Most forceful talent in women’s game faces uncertain future
Upsets happen and t he unpredictability of sport is the quality that ensures it will always remain entertaining. However, from the start of Serena Williams’ attempt to complete the calendar Grand Slam at the US Open, it always appeared to be a perilous quest. Now her dreams of creating history have been shattered so alarmingly, where does she go from here? She’s already confirmed as this year’s world No 1 and she’s done that four times. All that’s left is statistics such as winning one more major to equal Steffi Graf’s haul of 22, or getting closer to Margaret Court’s 24. I’m not sure any of the top performers play just to better a number.
Can she rebound to win another major title after failing to beat Roberta Vinci, a player she’d never lost to before? Is she sufficiently motivated to maintain the brutal training regime necessary to stay at the top at the age of 34 and with lots of disposable income? Is tennis that important to her after winning pretty everything the sport has to offer? These are questions she must ask herself in the weeks ahead and the most important thing is for her to get away from the sport, store away the rackets, go on an extended holiday, and work out her priorities. During that break, she might decide there are other things she wants to do.
I wouldn’t be surprised if she does not hit another competitive ball until the WTA Finals close the year in Singapore. And then what? Will she contend for another clean sweep next year? I doubt it. Is the lure of an Olympic gold medal or two in Rio de Janeiro something that will keep her going? Well, it’s a possibility, but it will take some sacrifices and I wonder whether Serena is sufficiently in love with the game.
Two weeks ago, I wrote of her complex personality, the way she worried about her public perception, and the fact that success does not come easy to her. I said then that the only player capable of consistently beating Serena is herself. I stand by everything I said.
Serena is not universally popular. At the start of this US Open, I was at my tennis academy on the Caribbean island of St Vincent and watching her play her first match on a big outdoor TV screen. The support for her was immense, but I’ve also been in VIP areas at some of the sport’s most prestigious tournaments and there has been jubilation when she’s lost. She knows that and she’s told me it hurts. In a perfect ‘Serena World’, she would be as collectively loved as Roger Federer, Chris Evert or Steffi Graf, but that’s never going to happen because of some of the tantrums she’s had on court such as verbally abusing the line judge or that blow up with the umpire at US Opens in recent years.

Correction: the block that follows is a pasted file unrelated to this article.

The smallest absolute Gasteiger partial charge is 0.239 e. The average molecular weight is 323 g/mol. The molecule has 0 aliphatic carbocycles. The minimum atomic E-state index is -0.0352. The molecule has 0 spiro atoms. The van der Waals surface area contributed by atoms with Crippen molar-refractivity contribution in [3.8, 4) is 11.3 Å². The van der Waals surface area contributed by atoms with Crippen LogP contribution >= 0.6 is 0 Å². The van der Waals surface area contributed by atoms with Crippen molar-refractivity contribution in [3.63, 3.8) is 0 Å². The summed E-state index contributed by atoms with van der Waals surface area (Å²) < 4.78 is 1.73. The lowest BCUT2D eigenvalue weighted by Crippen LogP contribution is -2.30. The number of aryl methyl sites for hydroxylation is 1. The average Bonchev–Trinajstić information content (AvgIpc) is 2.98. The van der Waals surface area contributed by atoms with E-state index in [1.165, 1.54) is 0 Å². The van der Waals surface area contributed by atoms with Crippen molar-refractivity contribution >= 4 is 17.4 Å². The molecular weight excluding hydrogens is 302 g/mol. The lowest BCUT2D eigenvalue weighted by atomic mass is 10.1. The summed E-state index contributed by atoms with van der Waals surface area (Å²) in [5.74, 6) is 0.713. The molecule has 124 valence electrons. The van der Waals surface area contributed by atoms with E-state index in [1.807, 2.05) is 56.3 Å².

So she creates a self-defence mechanism and, after her defeat by Vinci, I heard her insist that she never felt any pressure. She has a funny way of showing it because, in those last few games against Vinci, she bore all the hallmarks of somebody struggling with the inner demons telling her she wasn’t good enough. You could see it in her body language and the way she struggled to move properly on court.
This was Arthur Ashe stadium in New York, where she had dominated with three successive titles and where she produced some of her greatest performance. It’s the court where she won her first major title at 17. Probably her most secure spot in the tennis world and yet she disintegrated with alarming effect against a player she crushed a couple of weeks ago on a similar surface in Toronto.
Many people believed it was a foregone conclusion that Serena would complete the set of major titles this year, but I wasn’t so sure. Not that I didn’t believe in her ability, because she’s the most forceful woman ever to have hit a tennis ball. But her inner anxieties were always going to be multiplied in times of extreme stress.
It’s been said many times that being beaten in a semifinal is much tougher than going out in the early rounds and to come so close to achieving something special but falling short is agonising.
Williams didn’t hit a consistent level throughout the US Open and although she’s had a superb year in the majors, she’s been lucky to get out of some tight situations. However, she lost to Roberta Vinci because she created her own pressure. How much longer does she want to live with that burden? Take a break Serena and decide what you really want to do over the next few years.